Input() in Python3

harrismh777 harrismh777 at
Sun Apr 24 03:03:16 CEST 2011

Chris Rebert wrote:
> Well, it pretty much*was*  totally removed; it was prone to misuse and
> had very few legitimate uses. It's just that raw_input() also got
> renamed simultaneously.
> What were you using it for? There are often much better alternatives.

For the purpose pretty much described in PEP 3111... education.

Teaching new programmers  input, control, arithmetic, logic, and output 
  works best with simple built-ins. IMHO

I want to teach young folks how to get stuff into their simple programs, 
crank on them a bit, and spit out the results... without having to teach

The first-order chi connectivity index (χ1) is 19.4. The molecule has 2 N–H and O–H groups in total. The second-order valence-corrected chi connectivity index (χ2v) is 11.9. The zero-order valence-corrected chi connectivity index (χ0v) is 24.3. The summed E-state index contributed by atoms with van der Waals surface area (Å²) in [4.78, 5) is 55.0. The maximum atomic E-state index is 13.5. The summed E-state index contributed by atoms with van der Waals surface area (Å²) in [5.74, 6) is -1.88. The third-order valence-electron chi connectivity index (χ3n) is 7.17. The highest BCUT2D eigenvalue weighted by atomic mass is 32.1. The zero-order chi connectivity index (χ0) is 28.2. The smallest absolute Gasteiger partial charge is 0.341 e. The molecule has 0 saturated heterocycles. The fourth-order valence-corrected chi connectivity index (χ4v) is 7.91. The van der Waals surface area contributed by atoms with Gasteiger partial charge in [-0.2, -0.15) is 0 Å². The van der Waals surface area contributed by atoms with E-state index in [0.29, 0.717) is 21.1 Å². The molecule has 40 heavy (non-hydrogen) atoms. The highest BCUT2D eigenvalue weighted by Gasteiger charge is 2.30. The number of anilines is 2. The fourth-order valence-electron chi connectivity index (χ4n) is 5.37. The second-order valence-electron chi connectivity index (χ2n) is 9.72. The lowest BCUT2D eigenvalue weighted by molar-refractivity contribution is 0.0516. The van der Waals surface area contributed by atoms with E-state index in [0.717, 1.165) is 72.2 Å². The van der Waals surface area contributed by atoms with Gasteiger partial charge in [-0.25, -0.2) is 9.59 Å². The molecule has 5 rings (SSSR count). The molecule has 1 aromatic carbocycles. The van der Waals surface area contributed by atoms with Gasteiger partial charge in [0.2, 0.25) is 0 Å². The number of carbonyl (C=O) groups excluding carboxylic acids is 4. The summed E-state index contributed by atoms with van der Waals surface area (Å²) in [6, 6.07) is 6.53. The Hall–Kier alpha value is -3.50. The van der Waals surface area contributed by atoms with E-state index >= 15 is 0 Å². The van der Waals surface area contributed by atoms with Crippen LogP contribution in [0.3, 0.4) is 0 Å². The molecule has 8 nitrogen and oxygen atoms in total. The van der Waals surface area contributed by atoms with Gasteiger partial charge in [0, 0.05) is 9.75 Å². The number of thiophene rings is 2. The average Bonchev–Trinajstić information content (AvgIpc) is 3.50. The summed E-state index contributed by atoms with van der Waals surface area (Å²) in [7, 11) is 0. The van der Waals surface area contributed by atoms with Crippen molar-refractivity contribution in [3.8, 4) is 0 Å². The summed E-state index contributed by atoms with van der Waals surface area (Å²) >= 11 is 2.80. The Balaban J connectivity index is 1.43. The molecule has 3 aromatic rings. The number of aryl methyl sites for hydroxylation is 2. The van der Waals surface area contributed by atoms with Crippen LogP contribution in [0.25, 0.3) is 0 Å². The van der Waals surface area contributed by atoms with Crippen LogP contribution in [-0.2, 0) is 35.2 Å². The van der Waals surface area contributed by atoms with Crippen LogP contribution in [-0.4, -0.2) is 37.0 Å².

them imports, libraries, &etc.

Keep in mind that some of this stuff is very simple (say trivial) and is 
being used to provide a way to get the data 'they are expecting' into 
the program easily, with a prompt.

This was the great concept in BASIC, and REXX, and others.  The C 
language broke with this concept by declaring that the language does not 
provide I/O   ... only in the standard library, as functions!

The beauty of Python (as I've noted before) is that it can be used in an 
uber-sophisticated way... AND it can also be taught to children!  Having 
thought a little more about that, I suppose that I agree that input() 
should return a raw string. After all, the students aren't really 
entering "numbers" are they?? They are entering strings of characters 
that need to be converted into numbers... easily explained... I was just 
surprised to find that issue so hotly debated... again, why remove 
something that works.

The wisdom was to use a system call instead, right?

kind regards,

m harris

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